Gender Behavior

Human contemporary socio-economic scene portrays sophisticated gender perceptions in the world societies. Based on different gender theories, various scholars have found that discriminatory socio-economic and political structures and systems exist in most societies, especially in the 19th and 20th century. Great anthropologists have persistently loathed these organizational structures, since they consider them deliberate mechanisms adopted by those perceived to be of stronger sex with intentions of oppressing the weaker sex in the society. Notably, the male-dominance varies from one culture to another. Some great feminist thinkers have found that the male-dominant social structures are noticeable in most African societies. While some scholars and anthropologist have suggested that gender behavior is a biologically engrained human characteristic, Margaret Meade, a renowned anthropologist hypothesized that the aspect is culturally determined. Through her great anthropological works, Meade has persistently opined that individual’s gender behavior is largely determined by the culture in which the very individual is raised. Her arguments were supportive of the idea of environmental determinism.

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Culture is a valuable capability that human beings bring into development in the society. Society’s culture has a far-reaching effect on human development through its vast forms of attitudes, perceptions, expression, reward and exchange, social support and relationships, principles of traditional public discussions, individual behavior in the working environment, and impacts on human values and morals. As hypothesized by Margaret Meade, it is beyond reasonable doubt that gender behavior is a socio-cultural construct which wholly asserts that specific expectations and roles of men and women are not biologically engrained as argued by other anthropologists. From modest literature, clearly the gender roles and responsibilities of men and women are not only socially but also significant defined. According toHaviland et al, these gender roles structurally and culturally defined in a manner that create and perpetuate social relationships of male superiority and female subordination in some world’s societies. The aspect of male-dominance as a gender behavior occurs following various cultural influences.  The origins of anthropology were mud by heated debates over gender behavior as a product of either cultural or biological construct. Despite being an intrinsic aspect of human experience, some contemporary anthropologists have generated respectable suggestions.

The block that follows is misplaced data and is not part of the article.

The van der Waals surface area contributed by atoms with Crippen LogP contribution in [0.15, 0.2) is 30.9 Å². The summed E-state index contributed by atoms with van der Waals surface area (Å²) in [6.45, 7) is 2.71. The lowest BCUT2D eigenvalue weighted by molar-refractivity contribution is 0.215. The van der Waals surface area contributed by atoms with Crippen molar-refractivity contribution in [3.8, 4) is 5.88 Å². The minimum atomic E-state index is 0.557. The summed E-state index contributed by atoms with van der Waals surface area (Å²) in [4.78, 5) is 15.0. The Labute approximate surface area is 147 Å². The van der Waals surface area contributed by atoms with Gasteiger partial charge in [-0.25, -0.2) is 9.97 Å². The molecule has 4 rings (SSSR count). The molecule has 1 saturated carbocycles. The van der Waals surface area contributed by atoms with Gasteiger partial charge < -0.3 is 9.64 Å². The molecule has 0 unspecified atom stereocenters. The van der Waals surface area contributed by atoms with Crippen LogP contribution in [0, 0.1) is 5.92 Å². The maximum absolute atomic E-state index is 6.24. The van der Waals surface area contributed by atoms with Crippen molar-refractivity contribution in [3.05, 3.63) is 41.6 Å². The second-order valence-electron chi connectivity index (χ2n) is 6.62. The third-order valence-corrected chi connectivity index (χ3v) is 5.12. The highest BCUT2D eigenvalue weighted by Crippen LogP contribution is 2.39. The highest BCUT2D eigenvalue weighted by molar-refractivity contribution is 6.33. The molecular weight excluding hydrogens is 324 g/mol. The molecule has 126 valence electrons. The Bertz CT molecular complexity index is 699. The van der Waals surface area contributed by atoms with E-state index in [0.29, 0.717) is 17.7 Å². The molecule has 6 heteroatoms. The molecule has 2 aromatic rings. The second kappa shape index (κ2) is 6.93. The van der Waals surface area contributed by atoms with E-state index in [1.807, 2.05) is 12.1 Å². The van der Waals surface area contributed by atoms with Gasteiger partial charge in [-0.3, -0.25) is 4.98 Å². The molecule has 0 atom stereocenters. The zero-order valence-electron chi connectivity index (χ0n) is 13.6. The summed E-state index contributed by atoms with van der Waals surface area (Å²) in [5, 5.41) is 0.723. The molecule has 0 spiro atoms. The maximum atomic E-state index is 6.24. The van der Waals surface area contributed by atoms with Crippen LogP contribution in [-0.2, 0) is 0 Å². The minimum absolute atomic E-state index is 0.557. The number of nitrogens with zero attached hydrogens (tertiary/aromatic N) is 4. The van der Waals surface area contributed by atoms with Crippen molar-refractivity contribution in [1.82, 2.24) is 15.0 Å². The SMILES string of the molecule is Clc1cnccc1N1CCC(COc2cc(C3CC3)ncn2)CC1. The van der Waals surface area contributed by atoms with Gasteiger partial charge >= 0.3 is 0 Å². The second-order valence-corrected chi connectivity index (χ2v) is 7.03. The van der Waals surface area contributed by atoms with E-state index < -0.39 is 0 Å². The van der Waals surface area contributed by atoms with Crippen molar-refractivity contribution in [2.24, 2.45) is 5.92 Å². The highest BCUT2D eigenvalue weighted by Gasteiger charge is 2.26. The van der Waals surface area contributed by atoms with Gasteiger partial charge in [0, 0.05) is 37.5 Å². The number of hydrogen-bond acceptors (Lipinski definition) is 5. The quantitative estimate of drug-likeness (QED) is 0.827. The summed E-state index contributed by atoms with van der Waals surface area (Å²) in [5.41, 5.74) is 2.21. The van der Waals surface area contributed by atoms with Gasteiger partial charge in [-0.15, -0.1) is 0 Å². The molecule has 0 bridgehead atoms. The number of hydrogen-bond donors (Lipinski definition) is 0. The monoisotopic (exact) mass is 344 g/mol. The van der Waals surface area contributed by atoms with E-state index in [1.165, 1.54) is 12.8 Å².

Betsch et al adopted matriarchal societies to reveal the cultural nature of gender roles and differences, particularly in matters of male dominance and leadership as perpetuated by the cultural influences. Factually, it is widely known that such particular societies rarely exist since real dominance by men is the order of the day in most socio-cultural settings. In the ancient days, men were treated as energetic and more superior hence they were expected to participate in wars or to protect the society. Iroquois is a perfect example of matriarchal societies cited by Betsch and his colleagues. In these societies, young and energetic men were requested to engage themselves in wars in an attempt to protect the other members of the society. Throughout their protection mission, most of them died hence the societies had to be run by old men believe to be wise. Despite being a necessity of great deal, women were not authorized to run the societies due to a cultural belief that they were incapable. The notable business of these societies remains firmly within the hands of men. This cultural happening can be seen even today in several parts of the world. In various parts of Eastern Europe, particularly in Scottish fishing areas, men spend most of their time away from the societies or homes on their mission of following the shoals along the coast. Women were left at home but were not delegated responsibilities to run their families in totality.

In order to realize the inequality as a common feature of gender behavior in the society, one has to consider a broad range of domains of life in relation to the roles and responsibilities accorded to men and women. Njogu and Mazrui pointed out that male dominance manifests itself in various spheres within the social settings, politico-judicial organizational structures, labor market, mass media and other cultural-ideological settings. Arguably, beliefs, norms, practices and values adopted in the domains of social settings have contributed enormously to the male-dominance aspect. In addition, these social enshrined principles and practices have reinforced male-dominance, which has rendered women inactive in most societies. The gender behavior is dominant in societies with the cultural practice of giving boys preference, and this has contributed significantly to denial of girls or women in various aspects of life. For example, girls have been denied access to basic education thus curtailing numerous opportunities in their lives. The gender behavior is attributed to the process of socialization in the family settings, religious and educational institutions among other formal and informal social spheres. Conspicuously, the process of socialization in the social settings has conditioned young boys and girls to behave in a particular manner and play different roles and responsibilities. Through it, young men and women are encouraged to follow specific cultural norms and values. In some societies, individuals are rewarded or punished for depicting a specific behavior. In societies where the socio-cultural norms and values are strictly observed, women’s occupation is largely facilitated through various claims of instinctive inclinations. Such stereotyping and conditioning has a far-reaching effect on the perceptions and attitudes of capabilities of women to undertake certain tasks in the society. This situation has been repeated over time thus had solidified. Consequently, this has made it incredible for coming generations to uproot from cultural belief’s frames of the people.